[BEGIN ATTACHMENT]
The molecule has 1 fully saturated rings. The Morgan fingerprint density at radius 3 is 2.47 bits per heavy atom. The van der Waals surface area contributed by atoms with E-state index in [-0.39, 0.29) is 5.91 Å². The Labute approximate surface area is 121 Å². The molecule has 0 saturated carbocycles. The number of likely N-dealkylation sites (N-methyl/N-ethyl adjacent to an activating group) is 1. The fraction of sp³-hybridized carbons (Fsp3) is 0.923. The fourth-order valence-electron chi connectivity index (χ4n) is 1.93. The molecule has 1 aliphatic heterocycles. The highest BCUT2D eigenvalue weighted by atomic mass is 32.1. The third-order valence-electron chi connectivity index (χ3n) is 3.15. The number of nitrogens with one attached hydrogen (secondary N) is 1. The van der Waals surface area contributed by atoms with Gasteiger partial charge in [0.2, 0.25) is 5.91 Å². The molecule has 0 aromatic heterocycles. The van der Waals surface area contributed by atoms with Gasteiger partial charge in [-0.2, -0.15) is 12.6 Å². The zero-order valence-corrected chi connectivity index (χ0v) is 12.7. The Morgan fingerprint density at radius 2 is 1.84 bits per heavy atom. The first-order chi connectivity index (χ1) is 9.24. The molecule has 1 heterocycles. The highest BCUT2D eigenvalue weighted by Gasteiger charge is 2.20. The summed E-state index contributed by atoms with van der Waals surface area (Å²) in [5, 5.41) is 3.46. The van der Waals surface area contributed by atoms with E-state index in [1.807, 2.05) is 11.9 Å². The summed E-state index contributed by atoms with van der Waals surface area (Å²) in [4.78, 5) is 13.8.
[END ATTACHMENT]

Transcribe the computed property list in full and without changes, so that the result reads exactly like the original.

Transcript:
The molecule has 1 fully saturated rings. The Morgan fingerprint density at radius 3 is 2.47 bits per heavy atom. The van der Waals surface area contributed by atoms with E-state index in [-0.39, 0.29) is 5.91 Å². The Labute approximate surface area is 121 Å². The molecule has 0 saturated carbocycles. The number of likely N-dealkylation sites (N-methyl/N-ethyl adjacent to an activating group) is 1. The fraction of sp³-hybridized carbons (Fsp3) is 0.923. The fourth-order valence-electron chi connectivity index (χ4n) is 1.93. The molecule has 1 aliphatic heterocycles. The highest BCUT2D eigenvalue weighted by atomic mass is 32.1. The third-order valence-electron chi connectivity index (χ3n) is 3.15. The number of nitrogens with one attached hydrogen (secondary N) is 1. The van der Waals surface area contributed by atoms with Gasteiger partial charge in [0.2, 0.25) is 5.91 Å². The molecule has 0 aromatic heterocycles. The van der Waals surface area contributed by atoms with Gasteiger partial charge in [-0.2, -0.15) is 12.6 Å². The zero-order valence-corrected chi connectivity index (χ0v) is 12.7. The Morgan fingerprint density at radius 2 is 1.84 bits per heavy atom. The first-order chi connectivity index (χ1) is 9.24. The molecule has 1 heterocycles. The highest BCUT2D eigenvalue weighted by Gasteiger charge is 2.20. The summed E-state index contributed by atoms with van der Waals surface area (Å²) in [5, 5.41) is 3.46. The van der Waals surface area contributed by atoms with E-state index in [1.807, 2.05) is 11.9 Å². The summed E-state index contributed by atoms with van der Waals surface area (Å²) in [4.78, 5) is 13.8.